The attack on Stonewall

Stonewall, the LGBT charity, supports trans rights, and helps companies by advising on discrimination law. This gets it an income of millions, which it spends on charitable campaigning. Because it supports trans rights, it is under sustained attack from well-funded anti-trans campaigners, and any mistake it makes is exploited.

In response, it should rigorously divide its campaigning from its advice arms. When advising, it should take a more judicial position, rather than advocating for LGBT rights. It should invest in technical expertise to make clear the legal underpinning of its advice. Rather than saying “You should do this”, the advice section might say, “If you do this, these are the risks”. There are risks in all courses of action.

In Winter 2019/20, Essex University cancelled the invitations of two transphobe academics to speak. One was to speak on trans women in prison. The other was to speak on a panel on “The state of antisemitism today”. It is worrying that the report of barrister Akua Reindorf bleeps out the ordinary descriptive word terf, quoting “’Shut the **** up, ****’.” Terf is simply a word for trans excluder or anti-trans campaigner. Treating it as a slur or rude word reduces the language trans people can use to oppose the removal of our rights, and attempts to drive us out of ordinary society.

Reindorf makes Stonewall’s imprecision on the law look far worse than it is. She writes, “In my view the [Supporting trans and non binary staff] policy states the law as Stonewall would prefer it to be, rather than the law as it is. To that extent the policy is misleading.” (Para 243.11)

However, when we consider the actual imprecisions she names, it does not look nearly so bad. For example, Reindorf explains that the policy protects “gender identity” rather than “gender reassignment”.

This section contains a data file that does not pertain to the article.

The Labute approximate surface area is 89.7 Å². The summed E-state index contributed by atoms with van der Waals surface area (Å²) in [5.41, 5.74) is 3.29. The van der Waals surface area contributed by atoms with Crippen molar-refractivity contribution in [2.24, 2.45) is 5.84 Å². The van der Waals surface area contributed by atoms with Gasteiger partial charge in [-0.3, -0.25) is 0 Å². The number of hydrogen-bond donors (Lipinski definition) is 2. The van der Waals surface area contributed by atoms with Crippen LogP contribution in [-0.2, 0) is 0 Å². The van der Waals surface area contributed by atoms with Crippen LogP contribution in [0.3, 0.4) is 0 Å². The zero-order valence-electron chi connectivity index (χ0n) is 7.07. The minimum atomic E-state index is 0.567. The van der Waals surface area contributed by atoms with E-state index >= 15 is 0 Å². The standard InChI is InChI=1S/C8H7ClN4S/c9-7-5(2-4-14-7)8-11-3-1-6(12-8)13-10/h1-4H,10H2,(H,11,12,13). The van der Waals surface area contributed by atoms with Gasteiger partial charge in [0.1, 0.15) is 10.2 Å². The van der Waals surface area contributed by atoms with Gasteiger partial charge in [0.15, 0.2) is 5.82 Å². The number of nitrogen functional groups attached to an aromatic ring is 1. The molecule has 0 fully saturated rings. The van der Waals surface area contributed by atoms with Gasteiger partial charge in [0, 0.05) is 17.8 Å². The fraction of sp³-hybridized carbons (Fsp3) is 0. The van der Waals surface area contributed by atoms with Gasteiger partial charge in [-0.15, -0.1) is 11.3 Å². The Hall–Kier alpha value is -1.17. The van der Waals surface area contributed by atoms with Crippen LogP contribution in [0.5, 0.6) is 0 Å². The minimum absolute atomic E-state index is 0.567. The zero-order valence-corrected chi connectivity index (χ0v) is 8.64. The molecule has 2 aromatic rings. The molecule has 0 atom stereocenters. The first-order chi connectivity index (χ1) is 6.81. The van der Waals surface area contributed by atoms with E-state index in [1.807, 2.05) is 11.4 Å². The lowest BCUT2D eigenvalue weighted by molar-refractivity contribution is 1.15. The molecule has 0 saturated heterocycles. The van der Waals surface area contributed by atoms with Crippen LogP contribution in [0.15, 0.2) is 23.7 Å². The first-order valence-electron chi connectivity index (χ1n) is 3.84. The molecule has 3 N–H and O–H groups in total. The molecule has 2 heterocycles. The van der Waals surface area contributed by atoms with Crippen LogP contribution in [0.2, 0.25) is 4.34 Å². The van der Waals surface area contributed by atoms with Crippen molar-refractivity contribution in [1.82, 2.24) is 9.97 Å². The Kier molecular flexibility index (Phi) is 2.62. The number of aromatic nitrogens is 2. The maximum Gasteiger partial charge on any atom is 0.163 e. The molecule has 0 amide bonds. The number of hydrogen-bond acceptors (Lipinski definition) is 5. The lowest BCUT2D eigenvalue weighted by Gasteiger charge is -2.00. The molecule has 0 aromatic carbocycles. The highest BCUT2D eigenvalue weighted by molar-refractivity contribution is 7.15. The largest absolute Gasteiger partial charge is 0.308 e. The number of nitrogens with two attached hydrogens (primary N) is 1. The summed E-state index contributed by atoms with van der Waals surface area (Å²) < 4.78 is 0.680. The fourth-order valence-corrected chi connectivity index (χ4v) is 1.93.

The Equality Act is well enough drafted, but capable of attack by non-lawyers. Reindorf explains “gender reassignment” clearly enough, but merely quoting the name might make people think we were protected only from my gender reassignment surgery, rather than our decisions to transition. In effect, gender identity is protected, because no-one knows it until we decide to transition, the moment our protection starts. Non binary is protected, as the employment tribunal has decided.

The policy, on Stonewall’s advice, says that denying a trans woman access to women’s loos is discrimination”. Reindorf states this is inaccurate, because “the protected characteristic is gender reassignment”, but that is a distinction without a difference.

Reindorf mentions the provision allowing a trans woman to be excluded from women’s spaces where it is a “proportionate means of achieving a legitimate aim”, but does not suggest that anywhere in the University of Essex there would be such a legitimate aim. If anyone wanted to argue such an aim, possibly the university might have a moral obligation to hear them out, but no legal obligation under the Equality Act or anywhere else to argue such an aim or exclude trans women. It has a positive legal obligation not to unlawfully discriminate against trans women.

Reindorf also mentions health and safety legislation, which in 1992 required employers to provide toilets on a single-sex basis. But insofar as that might prevent trans women from using women’s toilets and changing rooms, it is superseded by the Equality Act.

Any organisation which wishes to exclude trans women from women’s spaces must identify and prove both a legitimate aim, a reason for doing so, and that excluding a trans woman is a proportionate means to that aim. If they cannot, they are discriminating unlawfully and could be liable for damages. Stonewall is entitled to advise that. There are no cases where a legitimate aim has been found, so it is hard to argue what such an aim might be, but the distress of a traumatised woman on seeing a trans woman whom she sees as a man in a women’s changing room may not be, because the trans woman’s feelings and needs are of equal value to the alleged traumatised woman.

There is huge glee in transphobe circles about Stonewall’s advice to exclude the transphobic speakers being called in question. A former Tory MP and regular columnist for The Times wrote there that Stonewall should stop working for trans rights. Well, he would say that, wouldn’t he? The Times publishes a barrage of anti-trans propaganda.

In any case, as Neil Gorsuch so clearly explained, discrimination on the grounds of sexual orientation or gender identity is discrimination on the grounds of sex.

The terfs (no need for ***) will continue assaulting trans rights and claiming trans women are dangerous. Generally, all Stonewall need do is make clear the technical basis of its advice.

What conversion practices should be unlawful?